In addition to the nerve damage, these drugs can cause lots of other serious complications, including tendinitis or even tendon rupture. When this happens it can be a life-altering event. Joint pain and arthritis-like adverse reactions are not generally recognized as a complication of quinolones in adults, though they have been noted in children. We tend to believe the people who have reported this problem on our website rather than the official prescribing information for these antibiotics. It has taken the FDA decades to acknowledge the problems with tendons and nerves, so we would not be surprised if it takes years more for the agency to recognize the joint complications.
Unlike many of the people who have reported problems on this website, we are not calling for the banning of quinolone antibiotics. Goodness knows, we are running out of effective medications against serious infections given the degree of bacterial resistance that has evolved over the years. But doctors must inform patients of potential side effects BEFORE people start taking such drugs. Here is a list to be aware of:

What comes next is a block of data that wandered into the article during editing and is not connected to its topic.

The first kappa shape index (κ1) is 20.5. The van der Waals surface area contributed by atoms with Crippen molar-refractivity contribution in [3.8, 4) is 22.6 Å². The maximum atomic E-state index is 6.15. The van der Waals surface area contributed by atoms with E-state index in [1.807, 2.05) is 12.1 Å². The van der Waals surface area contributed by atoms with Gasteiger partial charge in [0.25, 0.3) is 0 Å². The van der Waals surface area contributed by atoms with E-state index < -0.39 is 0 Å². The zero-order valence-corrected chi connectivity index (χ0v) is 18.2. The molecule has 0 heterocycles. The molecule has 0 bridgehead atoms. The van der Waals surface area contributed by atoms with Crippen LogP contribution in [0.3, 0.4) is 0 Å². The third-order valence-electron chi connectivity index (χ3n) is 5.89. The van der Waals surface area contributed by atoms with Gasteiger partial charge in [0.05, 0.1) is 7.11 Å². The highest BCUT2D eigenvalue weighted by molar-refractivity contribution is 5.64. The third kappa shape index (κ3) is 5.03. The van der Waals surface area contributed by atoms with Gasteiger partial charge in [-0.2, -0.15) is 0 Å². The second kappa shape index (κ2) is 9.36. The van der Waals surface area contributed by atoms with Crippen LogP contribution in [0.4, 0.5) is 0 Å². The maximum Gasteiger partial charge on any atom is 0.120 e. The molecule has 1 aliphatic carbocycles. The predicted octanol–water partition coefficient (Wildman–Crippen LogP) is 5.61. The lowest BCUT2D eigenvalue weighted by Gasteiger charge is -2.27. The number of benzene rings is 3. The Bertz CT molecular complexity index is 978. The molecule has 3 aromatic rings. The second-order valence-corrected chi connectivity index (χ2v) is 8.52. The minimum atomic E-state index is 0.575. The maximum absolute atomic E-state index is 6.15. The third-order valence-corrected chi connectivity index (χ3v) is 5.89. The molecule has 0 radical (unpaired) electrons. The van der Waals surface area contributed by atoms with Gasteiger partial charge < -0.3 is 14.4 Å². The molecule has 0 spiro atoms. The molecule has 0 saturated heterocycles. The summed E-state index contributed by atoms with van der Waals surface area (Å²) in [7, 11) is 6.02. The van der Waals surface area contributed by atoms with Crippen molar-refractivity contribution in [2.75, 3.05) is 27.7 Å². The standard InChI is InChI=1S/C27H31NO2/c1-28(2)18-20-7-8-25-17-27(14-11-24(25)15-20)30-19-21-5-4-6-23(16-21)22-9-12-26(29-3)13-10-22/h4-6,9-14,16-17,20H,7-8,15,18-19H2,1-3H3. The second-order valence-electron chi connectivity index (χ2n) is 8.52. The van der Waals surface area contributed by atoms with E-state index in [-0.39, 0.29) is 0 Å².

Fluoroquinolone Side Effects and Complications:
- Digestive distress, nausea, diarrhea, constipation, stomach pain, heartburn, vomiting
- Headache, dizziness
- Agitation, anxiety, irritability, restlessness, confusion
- Tendon problems, tendinitis, tendon rupture
- Retinal detachment
- Nerve damage, peripheral neuropathy, nerve tingling, numbness
- Allergic reactions, skin rash, anaphylaxis (life-threatening reaction requiring immediate medical attention!)
- Super-infections including C. diff diarrhea
- Hallucinations, psychosis, seizures
- Depression, suicidal thoughts or actions
- Irregular heart rhythms, torsades de pointes, QT prolongation
- Kidney or liver damage
- Blood disorders
- Arthritis, muscle pain, weakness
Share your own experience with FQ antibiotics below. We want to hear the pros and cons of such drugs. Let others know how such medications worked for you and what, if any, side effects you have experienced.